One thing is certain – Turkmenistan will not run out of energy exports anytime soon. The country currently operates 153 natural gas fields, of which 142 are onshore and 11 in its Caspian waters, 82 gas condensate fields and 38 oil fields. The majority of the country’s proven energy reserves are in the South Caspian Basin and the western Garashyzlyk onshore region. Adding to these riches are Turkmenistan’s Caspian offshore waters, which the government believes contains over 80 billion barrels of oil. Accordingly, the country’s financial income from energy exports is certain to increase in the future.

But in one neighborhood Turkmen consumers are fighting back. In Aug. residents of the showcase Parahat-7 neighborhood, opened in 2013 and consisting of 9 nine-story residential buildings in the Turkmen capital Ashgabat were told to remove their air conditioners from windows in their apartments overlooking Baba Annanov Street in the city center. While no reason for the municipal order was given, the external units adorning the buildings look decidedly ad hoc, interfering with the buildings’ symmetry, but for residents aesthetic consideration were trumped by the fact that summer temperatures in Ashgabat can reach a scorching 122 degrees Fahrenheit (50 degrees Celsius.) The air conditioners were imported from Turkey, whose booming trade in the equipment reached $2.988 billion in the first eight months of 2014, an increase of 11.8 percent compared to the same period in 2013, Turkmenistan vaunting to Turkey’s seventh largest export market.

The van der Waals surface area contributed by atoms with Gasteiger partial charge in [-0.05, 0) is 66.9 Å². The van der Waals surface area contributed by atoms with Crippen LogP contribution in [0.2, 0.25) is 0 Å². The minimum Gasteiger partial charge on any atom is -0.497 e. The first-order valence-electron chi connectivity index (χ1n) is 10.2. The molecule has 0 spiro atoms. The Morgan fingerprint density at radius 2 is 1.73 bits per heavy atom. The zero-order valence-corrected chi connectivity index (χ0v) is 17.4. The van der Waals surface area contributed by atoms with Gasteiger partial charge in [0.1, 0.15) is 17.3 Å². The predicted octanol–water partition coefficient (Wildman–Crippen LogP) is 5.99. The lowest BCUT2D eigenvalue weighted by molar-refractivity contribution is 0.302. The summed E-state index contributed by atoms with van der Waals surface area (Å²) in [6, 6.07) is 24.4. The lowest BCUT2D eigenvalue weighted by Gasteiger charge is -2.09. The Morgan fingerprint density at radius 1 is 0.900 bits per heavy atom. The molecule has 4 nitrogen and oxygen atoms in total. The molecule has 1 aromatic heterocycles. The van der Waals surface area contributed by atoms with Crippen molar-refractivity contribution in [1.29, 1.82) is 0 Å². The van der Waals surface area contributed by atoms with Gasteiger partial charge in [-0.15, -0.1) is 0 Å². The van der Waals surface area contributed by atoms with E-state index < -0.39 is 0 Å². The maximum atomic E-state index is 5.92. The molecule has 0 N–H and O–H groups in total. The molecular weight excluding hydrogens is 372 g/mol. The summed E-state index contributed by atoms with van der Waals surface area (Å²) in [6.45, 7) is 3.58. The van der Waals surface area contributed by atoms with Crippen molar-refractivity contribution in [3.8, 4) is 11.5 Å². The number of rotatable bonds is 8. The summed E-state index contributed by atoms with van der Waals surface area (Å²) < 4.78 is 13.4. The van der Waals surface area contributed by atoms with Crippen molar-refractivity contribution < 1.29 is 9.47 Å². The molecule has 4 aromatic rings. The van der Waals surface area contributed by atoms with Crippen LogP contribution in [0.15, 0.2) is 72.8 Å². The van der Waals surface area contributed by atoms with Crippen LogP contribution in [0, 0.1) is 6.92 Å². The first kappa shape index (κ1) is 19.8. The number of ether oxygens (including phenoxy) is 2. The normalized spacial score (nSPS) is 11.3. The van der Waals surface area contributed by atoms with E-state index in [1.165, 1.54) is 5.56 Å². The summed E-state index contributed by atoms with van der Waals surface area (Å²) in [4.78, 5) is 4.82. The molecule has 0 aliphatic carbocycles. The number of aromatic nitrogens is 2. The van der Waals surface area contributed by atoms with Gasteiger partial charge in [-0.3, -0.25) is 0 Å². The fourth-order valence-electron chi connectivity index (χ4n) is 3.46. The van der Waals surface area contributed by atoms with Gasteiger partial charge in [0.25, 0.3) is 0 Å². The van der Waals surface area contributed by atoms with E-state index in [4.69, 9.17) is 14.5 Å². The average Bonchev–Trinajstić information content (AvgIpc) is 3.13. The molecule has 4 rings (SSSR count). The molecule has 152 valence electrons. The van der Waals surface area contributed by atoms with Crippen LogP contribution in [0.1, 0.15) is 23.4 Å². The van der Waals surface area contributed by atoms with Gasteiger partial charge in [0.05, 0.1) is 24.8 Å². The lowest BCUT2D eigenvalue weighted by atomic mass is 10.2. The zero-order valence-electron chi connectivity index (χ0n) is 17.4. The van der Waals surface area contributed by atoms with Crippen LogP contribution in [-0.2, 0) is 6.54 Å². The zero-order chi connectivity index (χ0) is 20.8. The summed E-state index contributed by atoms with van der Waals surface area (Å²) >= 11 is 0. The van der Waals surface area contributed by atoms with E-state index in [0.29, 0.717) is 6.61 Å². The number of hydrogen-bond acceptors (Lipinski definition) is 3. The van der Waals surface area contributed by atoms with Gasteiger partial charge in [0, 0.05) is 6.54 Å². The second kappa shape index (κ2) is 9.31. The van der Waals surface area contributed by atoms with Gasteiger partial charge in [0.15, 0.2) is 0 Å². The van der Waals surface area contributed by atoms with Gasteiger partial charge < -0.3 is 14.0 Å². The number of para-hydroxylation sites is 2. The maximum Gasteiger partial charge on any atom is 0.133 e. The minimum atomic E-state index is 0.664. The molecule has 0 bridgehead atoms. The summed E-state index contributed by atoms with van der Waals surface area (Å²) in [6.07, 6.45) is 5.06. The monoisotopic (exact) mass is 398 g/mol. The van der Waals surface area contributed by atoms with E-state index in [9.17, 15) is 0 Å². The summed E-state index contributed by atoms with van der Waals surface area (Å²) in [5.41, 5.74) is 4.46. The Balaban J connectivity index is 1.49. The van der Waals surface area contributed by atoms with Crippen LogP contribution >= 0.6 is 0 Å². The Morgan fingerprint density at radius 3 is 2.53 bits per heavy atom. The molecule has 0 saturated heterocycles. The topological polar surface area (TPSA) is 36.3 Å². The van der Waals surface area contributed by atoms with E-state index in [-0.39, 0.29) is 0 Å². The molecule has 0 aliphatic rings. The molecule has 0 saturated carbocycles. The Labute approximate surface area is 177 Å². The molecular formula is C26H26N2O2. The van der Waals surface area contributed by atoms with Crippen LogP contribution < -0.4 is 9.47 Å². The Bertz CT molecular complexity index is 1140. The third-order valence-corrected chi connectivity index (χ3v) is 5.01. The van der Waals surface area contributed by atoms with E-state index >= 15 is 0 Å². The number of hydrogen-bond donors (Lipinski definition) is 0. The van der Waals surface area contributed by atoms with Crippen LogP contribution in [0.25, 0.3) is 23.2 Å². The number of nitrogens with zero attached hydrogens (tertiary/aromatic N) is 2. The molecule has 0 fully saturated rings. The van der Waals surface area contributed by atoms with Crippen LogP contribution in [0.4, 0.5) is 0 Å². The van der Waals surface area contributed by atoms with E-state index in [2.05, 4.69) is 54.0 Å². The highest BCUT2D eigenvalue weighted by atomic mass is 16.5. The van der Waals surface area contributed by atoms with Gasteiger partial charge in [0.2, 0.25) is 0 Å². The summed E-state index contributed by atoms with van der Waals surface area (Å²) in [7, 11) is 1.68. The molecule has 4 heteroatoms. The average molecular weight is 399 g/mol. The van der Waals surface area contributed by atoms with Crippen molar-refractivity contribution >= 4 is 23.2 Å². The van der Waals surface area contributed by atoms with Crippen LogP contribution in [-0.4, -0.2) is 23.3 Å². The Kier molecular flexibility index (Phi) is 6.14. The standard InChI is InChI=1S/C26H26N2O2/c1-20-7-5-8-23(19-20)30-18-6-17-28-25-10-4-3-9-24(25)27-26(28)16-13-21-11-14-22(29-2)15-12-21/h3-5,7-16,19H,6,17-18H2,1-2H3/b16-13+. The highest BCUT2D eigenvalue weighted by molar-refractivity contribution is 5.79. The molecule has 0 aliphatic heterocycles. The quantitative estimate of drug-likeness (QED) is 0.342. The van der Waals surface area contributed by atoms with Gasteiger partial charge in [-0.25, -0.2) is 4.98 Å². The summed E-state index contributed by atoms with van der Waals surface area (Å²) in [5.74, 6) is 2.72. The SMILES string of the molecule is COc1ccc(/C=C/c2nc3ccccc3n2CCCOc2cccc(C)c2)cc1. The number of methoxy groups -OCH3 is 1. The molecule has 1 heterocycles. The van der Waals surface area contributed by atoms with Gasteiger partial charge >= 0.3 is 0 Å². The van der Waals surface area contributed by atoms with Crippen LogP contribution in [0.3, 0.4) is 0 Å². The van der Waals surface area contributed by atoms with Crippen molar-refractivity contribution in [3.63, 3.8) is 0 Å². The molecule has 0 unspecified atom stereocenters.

When cranes arrived on Aug. 23 to remove the air conditioners, residents blocked the cranes and forced the workers into a tactical retreat.On Nov. 29 the cranes returned, to be met by dozens of Parahat-7 residents again blocking the removal equipment. Frustrated by a second demonstration in the heart of the city, municipal authorities told residents that the order had been cancelled.

Ironically, one of the apartment blocks in Parakhat 7/1 was erected in cooperation with the Ashgabat city administration district under the “Improving Energy Efficiency in the Residential Buildings Sector of Turkmenistan,” implemented by the United Nations Development Program (UNDP) in partnership with the Government of Turkmenistan with financial support from the Global Environment Facility (GEF).

As the government seeks to reduce subsidies, it should, at the very least, take into account what electricity consumers actually want to use their energy to power, as they apparently prefer comfort over artistic design. As for the other subsidies, time will tell.